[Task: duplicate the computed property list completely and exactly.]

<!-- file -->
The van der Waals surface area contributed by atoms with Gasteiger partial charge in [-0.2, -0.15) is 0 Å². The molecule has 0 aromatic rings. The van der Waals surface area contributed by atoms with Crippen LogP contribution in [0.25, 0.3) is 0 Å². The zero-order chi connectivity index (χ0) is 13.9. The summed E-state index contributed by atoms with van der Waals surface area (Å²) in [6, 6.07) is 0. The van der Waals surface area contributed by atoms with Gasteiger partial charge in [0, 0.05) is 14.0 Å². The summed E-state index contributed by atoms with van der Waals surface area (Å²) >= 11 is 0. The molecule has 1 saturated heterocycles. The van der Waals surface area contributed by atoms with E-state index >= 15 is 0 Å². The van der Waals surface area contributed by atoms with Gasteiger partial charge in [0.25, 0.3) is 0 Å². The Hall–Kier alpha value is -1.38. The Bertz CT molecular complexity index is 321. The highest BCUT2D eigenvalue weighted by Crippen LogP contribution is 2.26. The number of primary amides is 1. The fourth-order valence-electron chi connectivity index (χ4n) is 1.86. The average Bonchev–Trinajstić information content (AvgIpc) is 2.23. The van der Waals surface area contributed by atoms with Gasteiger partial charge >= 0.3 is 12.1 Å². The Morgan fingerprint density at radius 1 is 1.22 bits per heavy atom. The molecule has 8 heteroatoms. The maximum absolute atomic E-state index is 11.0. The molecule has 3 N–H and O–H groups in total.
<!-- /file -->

The van der Waals surface area contributed by atoms with Gasteiger partial charge in [-0.2, -0.15) is 0 Å². The molecule has 0 aromatic rings. The van der Waals surface area contributed by atoms with Crippen LogP contribution in [0.25, 0.3) is 0 Å². The zero-order chi connectivity index (χ0) is 13.9. The summed E-state index contributed by atoms with van der Waals surface area (Å²) in [6, 6.07) is 0. The van der Waals surface area contributed by atoms with Gasteiger partial charge in [0, 0.05) is 14.0 Å². The summed E-state index contributed by atoms with van der Waals surface area (Å²) >= 11 is 0. The molecule has 1 saturated heterocycles. The van der Waals surface area contributed by atoms with E-state index >= 15 is 0 Å². The van der Waals surface area contributed by atoms with Gasteiger partial charge in [0.25, 0.3) is 0 Å². The Hall–Kier alpha value is -1.38. The Bertz CT molecular complexity index is 321. The highest BCUT2D eigenvalue weighted by Crippen LogP contribution is 2.26. The number of primary amides is 1. The fourth-order valence-electron chi connectivity index (χ4n) is 1.86. The average Bonchev–Trinajstić information content (AvgIpc) is 2.23. The van der Waals surface area contributed by atoms with Gasteiger partial charge >= 0.3 is 12.1 Å². The Morgan fingerprint density at radius 1 is 1.22 bits per heavy atom. The molecule has 8 heteroatoms. The maximum absolute atomic E-state index is 11.0. The molecule has 3 N–H and O–H groups in total.